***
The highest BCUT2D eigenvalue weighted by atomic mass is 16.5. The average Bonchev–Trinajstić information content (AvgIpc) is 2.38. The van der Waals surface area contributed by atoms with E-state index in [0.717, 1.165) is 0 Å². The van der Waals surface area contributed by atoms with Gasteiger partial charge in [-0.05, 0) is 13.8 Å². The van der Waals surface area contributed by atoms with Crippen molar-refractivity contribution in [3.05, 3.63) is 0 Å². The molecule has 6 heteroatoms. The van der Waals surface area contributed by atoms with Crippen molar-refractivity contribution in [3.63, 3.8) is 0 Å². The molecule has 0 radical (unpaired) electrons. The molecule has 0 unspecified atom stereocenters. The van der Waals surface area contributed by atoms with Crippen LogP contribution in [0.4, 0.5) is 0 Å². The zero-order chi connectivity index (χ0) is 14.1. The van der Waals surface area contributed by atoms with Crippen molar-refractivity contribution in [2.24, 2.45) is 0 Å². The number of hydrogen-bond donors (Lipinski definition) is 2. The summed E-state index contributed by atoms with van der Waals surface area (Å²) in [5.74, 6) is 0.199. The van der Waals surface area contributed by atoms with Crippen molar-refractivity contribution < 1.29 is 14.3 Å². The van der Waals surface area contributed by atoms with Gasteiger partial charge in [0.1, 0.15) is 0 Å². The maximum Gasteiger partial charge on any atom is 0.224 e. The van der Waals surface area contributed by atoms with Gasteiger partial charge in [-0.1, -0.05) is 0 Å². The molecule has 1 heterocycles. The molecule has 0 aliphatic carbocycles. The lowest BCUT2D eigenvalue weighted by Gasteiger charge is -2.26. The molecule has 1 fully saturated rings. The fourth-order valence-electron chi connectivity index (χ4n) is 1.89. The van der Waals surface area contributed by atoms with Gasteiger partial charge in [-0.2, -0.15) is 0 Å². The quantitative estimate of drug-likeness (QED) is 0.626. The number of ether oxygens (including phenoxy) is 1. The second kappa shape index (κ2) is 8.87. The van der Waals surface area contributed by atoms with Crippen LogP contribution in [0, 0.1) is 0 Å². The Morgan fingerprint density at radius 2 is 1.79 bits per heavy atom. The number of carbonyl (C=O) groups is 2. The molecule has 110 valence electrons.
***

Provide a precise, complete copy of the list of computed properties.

The highest BCUT2D eigenvalue weighted by atomic mass is 16.5. The average Bonchev–Trinajstić information content (AvgIpc) is 2.38. The van der Waals surface area contributed by atoms with E-state index in [0.717, 1.165) is 0 Å². The van der Waals surface area contributed by atoms with Gasteiger partial charge in [-0.05, 0) is 13.8 Å². The van der Waals surface area contributed by atoms with Crippen molar-refractivity contribution in [3.05, 3.63) is 0 Å². The molecule has 6 heteroatoms. The van der Waals surface area contributed by atoms with Crippen molar-refractivity contribution in [3.63, 3.8) is 0 Å². The molecule has 0 radical (unpaired) electrons. The molecule has 0 unspecified atom stereocenters. The van der Waals surface area contributed by atoms with Crippen LogP contribution in [0.4, 0.5) is 0 Å². The zero-order chi connectivity index (χ0) is 14.1. The van der Waals surface area contributed by atoms with Crippen molar-refractivity contribution in [2.24, 2.45) is 0 Å². The number of hydrogen-bond donors (Lipinski definition) is 2. The summed E-state index contributed by atoms with van der Waals surface area (Å²) in [5.74, 6) is 0.199. The van der Waals surface area contributed by atoms with Crippen molar-refractivity contribution < 1.29 is 14.3 Å². The van der Waals surface area contributed by atoms with Gasteiger partial charge in [0.1, 0.15) is 0 Å². The maximum Gasteiger partial charge on any atom is 0.224 e. The van der Waals surface area contributed by atoms with Gasteiger partial charge in [-0.1, -0.05) is 0 Å². The molecule has 1 heterocycles. The molecule has 0 aliphatic carbocycles. The lowest BCUT2D eigenvalue weighted by Gasteiger charge is -2.26. The molecule has 1 fully saturated rings. The fourth-order valence-electron chi connectivity index (χ4n) is 1.89. The van der Waals surface area contributed by atoms with Gasteiger partial charge in [-0.2, -0.15) is 0 Å². The quantitative estimate of drug-likeness (QED) is 0.626. The number of ether oxygens (including phenoxy) is 1. The second kappa shape index (κ2) is 8.87. The van der Waals surface area contributed by atoms with Crippen LogP contribution in [0, 0.1) is 0 Å². The Morgan fingerprint density at radius 2 is 1.79 bits per heavy atom. The number of carbonyl (C=O) groups is 2. The molecule has 110 valence electrons.